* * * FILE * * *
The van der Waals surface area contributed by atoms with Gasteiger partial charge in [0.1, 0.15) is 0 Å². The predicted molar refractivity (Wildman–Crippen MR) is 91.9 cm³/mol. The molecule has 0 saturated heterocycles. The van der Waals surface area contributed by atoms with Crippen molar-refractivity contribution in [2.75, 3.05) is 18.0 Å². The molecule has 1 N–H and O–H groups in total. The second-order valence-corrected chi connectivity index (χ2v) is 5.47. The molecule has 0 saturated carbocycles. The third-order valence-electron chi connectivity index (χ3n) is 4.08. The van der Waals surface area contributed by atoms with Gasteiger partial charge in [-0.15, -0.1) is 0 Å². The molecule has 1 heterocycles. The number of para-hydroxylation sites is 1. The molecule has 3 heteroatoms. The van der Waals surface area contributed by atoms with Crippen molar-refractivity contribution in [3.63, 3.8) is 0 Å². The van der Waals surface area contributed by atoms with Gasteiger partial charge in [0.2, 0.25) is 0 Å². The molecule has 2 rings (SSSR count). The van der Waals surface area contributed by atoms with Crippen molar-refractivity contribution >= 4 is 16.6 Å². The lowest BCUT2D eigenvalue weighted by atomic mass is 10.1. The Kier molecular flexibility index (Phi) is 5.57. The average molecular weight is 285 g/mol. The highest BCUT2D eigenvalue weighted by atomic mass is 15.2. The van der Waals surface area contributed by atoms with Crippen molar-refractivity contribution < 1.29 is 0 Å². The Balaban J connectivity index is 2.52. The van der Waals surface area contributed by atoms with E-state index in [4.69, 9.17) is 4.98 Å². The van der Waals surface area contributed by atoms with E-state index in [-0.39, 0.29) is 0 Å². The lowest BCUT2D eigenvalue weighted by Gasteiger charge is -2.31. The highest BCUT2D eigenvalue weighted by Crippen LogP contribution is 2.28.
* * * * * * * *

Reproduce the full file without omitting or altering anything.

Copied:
The van der Waals surface area contributed by atoms with Gasteiger partial charge in [0.1, 0.15) is 0 Å². The predicted molar refractivity (Wildman–Crippen MR) is 91.9 cm³/mol. The molecule has 0 saturated heterocycles. The van der Waals surface area contributed by atoms with Crippen molar-refractivity contribution in [2.75, 3.05) is 18.0 Å². The molecule has 1 N–H and O–H groups in total. The second-order valence-corrected chi connectivity index (χ2v) is 5.47. The molecule has 0 saturated carbocycles. The third-order valence-electron chi connectivity index (χ3n) is 4.08. The van der Waals surface area contributed by atoms with Gasteiger partial charge in [-0.15, -0.1) is 0 Å². The molecule has 1 heterocycles. The number of para-hydroxylation sites is 1. The molecule has 3 heteroatoms. The van der Waals surface area contributed by atoms with Crippen molar-refractivity contribution in [3.63, 3.8) is 0 Å². The van der Waals surface area contributed by atoms with Gasteiger partial charge in [0.2, 0.25) is 0 Å². The molecule has 2 rings (SSSR count). The van der Waals surface area contributed by atoms with Crippen molar-refractivity contribution >= 4 is 16.6 Å². The lowest BCUT2D eigenvalue weighted by atomic mass is 10.1. The Kier molecular flexibility index (Phi) is 5.57. The average molecular weight is 285 g/mol. The highest BCUT2D eigenvalue weighted by atomic mass is 15.2. The van der Waals surface area contributed by atoms with Crippen molar-refractivity contribution < 1.29 is 0 Å². The Balaban J connectivity index is 2.52. The van der Waals surface area contributed by atoms with E-state index in [4.69, 9.17) is 4.98 Å². The van der Waals surface area contributed by atoms with E-state index in [-0.39, 0.29) is 0 Å². The lowest BCUT2D eigenvalue weighted by Gasteiger charge is -2.31. The highest BCUT2D eigenvalue weighted by Crippen LogP contribution is 2.28.